Writer: D'Lyn Ford
ALBUQUERQUE-Free lunches and lessons in healthy eating were part of summer vacation this year for Adrian Perez, 10, and his three younger brothers.
The Perez boys learned the importance of eating lots of fruits and vegetables by playing with toy models of food and locating them on colorful posters of the food guide pyramid as they ate lunch at the Tierra West Mobile Home Park picnic grounds on Albuquerque's West Mesa, one of the city's summer meal program sites for children.
"We learned that vegetables and milk are good for you," Perez said. "We love broccoli and carrots and milk, so we're doing good."
Like the Perez brothers, about 7,000 children received nutrition education classes at government-sponsored meal sites around the state this summer from New Mexico State University Cooperative Extension Service educators who used games and toys to teach about the food guide pyramid and balanced meals.
In one game, teams of kids raced to deposit plastic models of food in baskets that represented different food groups. In another, the kids used tiny magnetic rods to catch fish toys submerged in a bucket of water. The children identified food pictured on each toy according to food pyramid groups.
Educators also taught kids about food safety, such as washing their hands before eating, said Mary Chavez, a nutrition educator who taught the class attended by the Perez brothers.
"We have the kids wash their hands with special soap and then we shine a black light on them to show white spots where there are still germs," she said. "The kids love the games, and it helps them understand and remember the lessons better."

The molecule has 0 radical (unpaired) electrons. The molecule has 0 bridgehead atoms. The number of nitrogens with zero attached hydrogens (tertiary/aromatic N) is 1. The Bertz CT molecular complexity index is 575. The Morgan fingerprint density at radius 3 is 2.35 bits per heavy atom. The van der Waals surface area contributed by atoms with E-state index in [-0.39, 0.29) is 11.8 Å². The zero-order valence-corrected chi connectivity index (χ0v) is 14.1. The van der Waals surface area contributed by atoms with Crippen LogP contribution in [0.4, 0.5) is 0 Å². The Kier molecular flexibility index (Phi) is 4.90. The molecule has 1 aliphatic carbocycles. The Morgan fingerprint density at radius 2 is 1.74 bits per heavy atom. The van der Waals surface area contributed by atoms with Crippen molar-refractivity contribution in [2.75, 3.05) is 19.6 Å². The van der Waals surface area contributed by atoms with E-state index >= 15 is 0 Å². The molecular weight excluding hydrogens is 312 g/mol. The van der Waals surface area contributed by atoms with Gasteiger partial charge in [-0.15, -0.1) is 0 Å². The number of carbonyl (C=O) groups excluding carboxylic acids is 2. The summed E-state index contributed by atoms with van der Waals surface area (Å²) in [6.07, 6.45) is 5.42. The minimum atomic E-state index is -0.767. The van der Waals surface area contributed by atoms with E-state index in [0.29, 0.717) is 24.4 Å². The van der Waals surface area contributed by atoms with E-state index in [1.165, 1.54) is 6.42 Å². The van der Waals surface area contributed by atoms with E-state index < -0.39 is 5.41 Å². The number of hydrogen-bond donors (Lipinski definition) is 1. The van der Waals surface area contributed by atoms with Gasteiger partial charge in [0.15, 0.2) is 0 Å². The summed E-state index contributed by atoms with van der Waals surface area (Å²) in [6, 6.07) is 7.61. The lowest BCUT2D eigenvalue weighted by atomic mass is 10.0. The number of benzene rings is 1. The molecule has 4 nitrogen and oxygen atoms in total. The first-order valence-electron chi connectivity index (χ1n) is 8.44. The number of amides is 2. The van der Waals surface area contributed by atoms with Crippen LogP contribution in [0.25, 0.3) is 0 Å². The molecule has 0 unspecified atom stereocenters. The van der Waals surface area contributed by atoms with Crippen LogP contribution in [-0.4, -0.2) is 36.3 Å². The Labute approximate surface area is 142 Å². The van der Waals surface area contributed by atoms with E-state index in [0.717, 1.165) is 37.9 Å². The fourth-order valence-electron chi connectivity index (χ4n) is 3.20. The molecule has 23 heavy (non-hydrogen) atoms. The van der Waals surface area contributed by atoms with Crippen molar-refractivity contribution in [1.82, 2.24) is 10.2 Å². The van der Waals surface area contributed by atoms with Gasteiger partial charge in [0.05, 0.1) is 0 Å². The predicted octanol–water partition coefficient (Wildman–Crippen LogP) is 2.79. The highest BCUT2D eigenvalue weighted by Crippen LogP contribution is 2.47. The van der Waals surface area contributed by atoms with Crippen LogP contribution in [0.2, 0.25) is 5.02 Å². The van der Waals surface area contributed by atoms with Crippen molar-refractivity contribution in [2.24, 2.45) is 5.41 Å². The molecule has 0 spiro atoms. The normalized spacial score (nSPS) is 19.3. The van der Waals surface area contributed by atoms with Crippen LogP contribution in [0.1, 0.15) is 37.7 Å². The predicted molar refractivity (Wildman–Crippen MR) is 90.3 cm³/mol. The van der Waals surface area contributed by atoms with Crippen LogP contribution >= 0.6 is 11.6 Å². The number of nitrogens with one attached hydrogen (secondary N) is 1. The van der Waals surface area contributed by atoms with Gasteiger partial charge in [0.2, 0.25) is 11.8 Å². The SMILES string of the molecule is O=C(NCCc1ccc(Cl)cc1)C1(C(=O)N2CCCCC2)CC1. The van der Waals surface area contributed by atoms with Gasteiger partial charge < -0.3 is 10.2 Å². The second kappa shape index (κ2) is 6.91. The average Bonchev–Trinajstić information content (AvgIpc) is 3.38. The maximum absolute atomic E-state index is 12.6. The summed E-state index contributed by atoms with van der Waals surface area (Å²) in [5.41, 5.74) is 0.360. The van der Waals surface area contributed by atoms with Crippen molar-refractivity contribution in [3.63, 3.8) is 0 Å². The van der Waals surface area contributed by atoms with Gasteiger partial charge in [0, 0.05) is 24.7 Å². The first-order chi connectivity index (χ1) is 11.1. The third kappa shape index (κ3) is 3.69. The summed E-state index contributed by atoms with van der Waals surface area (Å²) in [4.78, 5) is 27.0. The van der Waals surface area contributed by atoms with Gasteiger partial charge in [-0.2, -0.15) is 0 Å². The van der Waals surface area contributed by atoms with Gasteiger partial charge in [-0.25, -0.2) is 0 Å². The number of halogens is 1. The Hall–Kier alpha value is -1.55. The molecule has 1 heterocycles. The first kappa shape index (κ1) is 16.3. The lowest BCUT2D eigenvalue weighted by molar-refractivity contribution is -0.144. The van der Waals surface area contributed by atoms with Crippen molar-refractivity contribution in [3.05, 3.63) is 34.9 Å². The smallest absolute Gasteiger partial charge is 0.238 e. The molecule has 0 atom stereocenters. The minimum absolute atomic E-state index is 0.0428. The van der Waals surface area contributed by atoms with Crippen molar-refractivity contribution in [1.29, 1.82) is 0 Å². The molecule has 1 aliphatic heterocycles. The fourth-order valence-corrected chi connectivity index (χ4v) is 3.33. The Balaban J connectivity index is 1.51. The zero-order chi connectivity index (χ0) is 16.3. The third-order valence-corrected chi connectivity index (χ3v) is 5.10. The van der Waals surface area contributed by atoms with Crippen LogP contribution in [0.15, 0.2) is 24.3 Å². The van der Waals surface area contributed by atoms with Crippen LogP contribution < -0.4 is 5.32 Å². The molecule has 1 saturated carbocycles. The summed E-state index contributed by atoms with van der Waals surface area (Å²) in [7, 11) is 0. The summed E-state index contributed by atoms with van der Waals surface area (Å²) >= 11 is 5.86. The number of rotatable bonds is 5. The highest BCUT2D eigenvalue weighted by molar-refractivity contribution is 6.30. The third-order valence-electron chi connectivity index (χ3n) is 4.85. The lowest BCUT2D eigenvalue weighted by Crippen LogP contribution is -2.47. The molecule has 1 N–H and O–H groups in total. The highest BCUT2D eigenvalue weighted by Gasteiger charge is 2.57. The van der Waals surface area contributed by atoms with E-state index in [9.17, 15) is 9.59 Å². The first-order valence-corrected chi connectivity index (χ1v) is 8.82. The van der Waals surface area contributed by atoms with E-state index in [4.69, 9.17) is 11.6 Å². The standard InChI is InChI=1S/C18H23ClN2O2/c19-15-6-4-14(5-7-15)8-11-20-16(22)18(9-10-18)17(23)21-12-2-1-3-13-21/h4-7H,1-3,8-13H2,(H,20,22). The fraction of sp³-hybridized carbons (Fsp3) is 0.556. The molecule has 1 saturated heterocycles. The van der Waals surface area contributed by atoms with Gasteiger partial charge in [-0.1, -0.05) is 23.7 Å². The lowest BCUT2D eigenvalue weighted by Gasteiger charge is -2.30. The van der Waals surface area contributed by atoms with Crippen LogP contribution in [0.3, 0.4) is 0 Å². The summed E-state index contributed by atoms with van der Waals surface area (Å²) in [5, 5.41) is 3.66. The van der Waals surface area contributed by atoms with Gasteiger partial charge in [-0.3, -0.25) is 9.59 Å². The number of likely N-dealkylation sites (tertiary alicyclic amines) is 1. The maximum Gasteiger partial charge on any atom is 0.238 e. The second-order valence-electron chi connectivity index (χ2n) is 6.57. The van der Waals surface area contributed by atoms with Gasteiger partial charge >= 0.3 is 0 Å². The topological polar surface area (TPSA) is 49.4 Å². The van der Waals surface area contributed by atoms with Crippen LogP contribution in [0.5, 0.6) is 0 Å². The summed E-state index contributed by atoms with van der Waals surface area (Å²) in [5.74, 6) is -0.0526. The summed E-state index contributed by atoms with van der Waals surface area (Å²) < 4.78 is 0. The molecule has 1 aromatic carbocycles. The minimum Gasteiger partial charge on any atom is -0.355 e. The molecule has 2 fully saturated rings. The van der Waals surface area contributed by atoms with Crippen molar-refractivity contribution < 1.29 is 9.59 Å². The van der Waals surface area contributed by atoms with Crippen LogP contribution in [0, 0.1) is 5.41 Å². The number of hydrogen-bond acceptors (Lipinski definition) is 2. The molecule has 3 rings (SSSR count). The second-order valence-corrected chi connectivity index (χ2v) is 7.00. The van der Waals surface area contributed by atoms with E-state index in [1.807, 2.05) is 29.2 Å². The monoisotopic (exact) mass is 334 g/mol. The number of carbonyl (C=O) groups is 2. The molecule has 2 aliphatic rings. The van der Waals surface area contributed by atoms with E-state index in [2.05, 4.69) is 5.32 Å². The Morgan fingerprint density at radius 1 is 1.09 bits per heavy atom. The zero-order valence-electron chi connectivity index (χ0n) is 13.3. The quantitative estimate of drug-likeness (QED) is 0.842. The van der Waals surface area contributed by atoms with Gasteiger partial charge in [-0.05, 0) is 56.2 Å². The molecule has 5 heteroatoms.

Extension educators taught classes in about half the counties where summer meal programs were offered this year, said Linda Wells, program coordinator for NMSU's Ideas for Cooking and Nutrition (ICAN) program.
The summer meal programs, which benefit about 50,000 youngsters statewide, are funded by the U.S. Department of Agriculture and administered by the state to allow youth who get free or low-cost meals during the school year to continue receiving assistance during the summer.
Albuquerque's Food Service Program for Children is the largest single program in the state, benefiting about 11,000 children under 18, said program manager Henry Saavedra. The city provided free lunches during June and July at 137 parks and community centers in low-income neighborhoods, plus free breakfast at 65 of those sites, Saavedra said.
Extension educators hoped to reinforce healthy eating habits among children that will last long after summer vacation ends, said Holly Woelber, Extension Support Council president.
Virginia Alexander, a home economist who supervises the ICAN program in Bernalillo County, said children can avoid developing chronic illnesses later in life if they learn to eat better when they're young.
"Child obesity has really gotten out of hand, and more and more kids are becoming diabetic at young ages," Alexander said.
Extension educators also took advantage of summer meal classes to teach parents about healthy eating habits for themselves and their kids, Alexander said. Educators gave literature about nutrition to parents who accompanied their children at meal sites, and many decided to sign up for ICAN's free nutrition education courses.
"By focusing on kids, we find that parents get more involved in encouraging healthy eating habits at home," Alexander said. "It's a great family approach that turns healthy eating into a family affair."
© 2013 New Mexico State University Board of Regents
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